SEOUL, March 7 (Yonhap) -- The U.N. Security Council is set to add three North Korean weapons dealers and two entities to its new resolution to punish the North for conducting its third nuclear test last month, according to a copy of a draft resolution obtained by Yonhap News Agency on Thursday.
The three North Korean arms dealers are: Yon Chong-nam, the chief representative for the Korea Mining Developing Trading Corp (KOMID); Ko Chol-chae, the deputy chief representative for the KOMID; and Mun Chong-chol, an official at Tanchon Central Bank, the resolution showed.
KOMID is described by the resolution as North Korea's "primary arms dealer and main exporter of goods and equipment related to ballistic missiles and conventional weapons," while the North Korean bank is the "main DPRK (North Korea) financial entity for sales of conventional arms, ballistic missiles, and goods related to the assembly and manufacturing of such weapons."
The two North Korean entities are the Second Academy of Natural Sciences, which is responsible for research and development of the North's advanced weapons systems, including "missiles and probably nuclear weapons," and the Korea Complex Equipment Import Corp. linked to the North's "military-related sales," according to the draft.
The Security Council is set to vote on the draft resolution on Thursday in New York.
After weeks of bilateral consultations, the United States and the North's last-remaining ally China agreed this week to the draft resolution, which also calls for mandatory inspections of North Korean ships and planes suspected of carrying banned items, including luxury goods.
The Security Council "decides that all states shall inspect all cargo within or transiting through their territory that has originated in the DPRK, or that is destined for the DPRK," the draft said.
It also "calls upon states to deny permission to any aircraft to take off from, land in or overfly their territory, if they have information that provides reasonable grounds to believe that the aircraft contains items" banned by previous U.N. resolutions, the document said.
It also makes it difficult for North Korea to move in and out "bulk cash," in an effort to squeeze the North Korean elite's access to hard currency.
The Security Council also calls on all states to "exercise enhanced vigilance over DPRK diplomatic personnel so as to prevent such individuals from contributing to the DPRK's nuclear or ballistic missile programs," it said.
The U.N.'s powerful body "expresses its determination to take further significant measures in the event of a further DPRK launch or nuclear test," the draft warned.
North Korea conducted its third nuclear test on Feb. 12, defying international warnings of tougher sanctions and raising the prospect that Pyongyang might be a step closer to a workable long-range nuclear missile.
So far, it has remained unclear whether North Korea used plutonium or uranium to fuel last month's test and monitoring for signs of radioactive seepage from the North has failed to answer the question.
Apparently mindful of the North's uranium concerns, the draft resolution includes Pyongyang's uranium enrichment program for the first time, condemning "all the DPRK's ongoing nuclear activities, including its "uranium enrichment."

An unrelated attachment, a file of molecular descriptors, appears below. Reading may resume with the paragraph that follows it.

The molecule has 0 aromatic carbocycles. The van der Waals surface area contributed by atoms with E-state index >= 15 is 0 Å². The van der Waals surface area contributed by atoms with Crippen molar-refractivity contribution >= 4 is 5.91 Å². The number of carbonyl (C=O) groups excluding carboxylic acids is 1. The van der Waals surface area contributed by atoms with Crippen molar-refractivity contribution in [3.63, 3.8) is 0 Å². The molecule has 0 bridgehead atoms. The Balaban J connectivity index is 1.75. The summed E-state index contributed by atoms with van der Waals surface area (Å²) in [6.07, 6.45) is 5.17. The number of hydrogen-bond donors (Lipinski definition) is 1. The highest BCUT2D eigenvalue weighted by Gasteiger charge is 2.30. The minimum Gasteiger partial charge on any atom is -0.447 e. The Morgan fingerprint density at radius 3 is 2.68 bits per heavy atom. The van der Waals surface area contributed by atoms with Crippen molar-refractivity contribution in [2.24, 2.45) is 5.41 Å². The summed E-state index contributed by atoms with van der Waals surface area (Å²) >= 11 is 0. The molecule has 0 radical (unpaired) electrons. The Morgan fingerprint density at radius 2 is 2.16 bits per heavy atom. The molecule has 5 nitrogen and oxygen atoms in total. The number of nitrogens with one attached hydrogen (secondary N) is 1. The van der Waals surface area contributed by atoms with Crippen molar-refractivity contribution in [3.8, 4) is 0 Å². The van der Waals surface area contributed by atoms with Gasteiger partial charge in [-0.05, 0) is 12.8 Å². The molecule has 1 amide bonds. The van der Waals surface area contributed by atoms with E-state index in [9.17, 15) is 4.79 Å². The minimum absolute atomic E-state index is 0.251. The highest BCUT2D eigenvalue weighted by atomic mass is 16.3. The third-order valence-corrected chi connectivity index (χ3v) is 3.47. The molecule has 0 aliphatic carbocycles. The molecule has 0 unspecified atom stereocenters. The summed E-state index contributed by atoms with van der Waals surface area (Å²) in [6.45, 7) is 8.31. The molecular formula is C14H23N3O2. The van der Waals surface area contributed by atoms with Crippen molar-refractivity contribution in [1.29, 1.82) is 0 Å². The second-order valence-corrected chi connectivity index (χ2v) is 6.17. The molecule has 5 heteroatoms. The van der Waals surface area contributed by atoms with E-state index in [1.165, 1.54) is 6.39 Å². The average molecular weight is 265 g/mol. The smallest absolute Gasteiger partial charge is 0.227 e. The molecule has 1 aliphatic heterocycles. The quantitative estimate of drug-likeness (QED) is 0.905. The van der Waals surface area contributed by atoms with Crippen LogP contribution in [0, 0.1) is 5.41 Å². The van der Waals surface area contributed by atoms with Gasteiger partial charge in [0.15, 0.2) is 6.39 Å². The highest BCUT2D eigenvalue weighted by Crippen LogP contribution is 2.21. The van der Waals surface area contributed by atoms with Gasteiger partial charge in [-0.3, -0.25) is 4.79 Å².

The North claims its uranium enrichment program is for peaceful energy development, but outside experts believe that it would give the country a new source of fission material to make atomic bombs, in addition to its widely known plutonium-based nuclear weapons program.
The draft also calls for all U.N. states to "take appropriate measures to prohibit financial institutions within their territories or under their jurisdiction from opening representative offices or subsidiaries or banking accounts in the DPRK if they have information that provides reasonable grounds to believe that such financial services could contribute to the DPRK's nuclear or ballistic missile programs."
For the first time, the draft specified a list of luxury items, including "jewelry, yachts, luxury automobiles and racing cars," that are banned from being imported to North Korea.
In response to the proposed U.N. sanctions and ongoing Seoul-Washington joint military drills, the North's military threatened to scrap the Korean War cease-fire.
Kim Yong-chol, a hard-line North Korean general suspected of involvement in a series of provocations against the South, read the statement on state TV, saying the North "will completely declare invalid" the armistice agreement that ended the 1950-53 Korean War.
The North also said it will cut off a military phone line at the truce village of Panmunjom.
South Korea's military responded to the North's bellicose threats with a verbal salvo, warning it would strike back at the North and destroy its "command leadership," if provoked by Pyongyang.
Later Thursday, Seoul's foreign ministry spokesman described the draft U.N. resolution as "good," without disclosing details of the resolution.
"If the U.N. Security Council adopts a resolution against North Korea as it is tabled, it would be good because the resolution includes new elements of sanctions," Cho Tai-young said.
Cho urged North Korea to "heed the stern voice of the international community" and change its policy of confrontation.
Asked about a possibility of more provocations by North Korea after the resolution is adopted, Cho replied, "We have been in close consultations with relevant countries."
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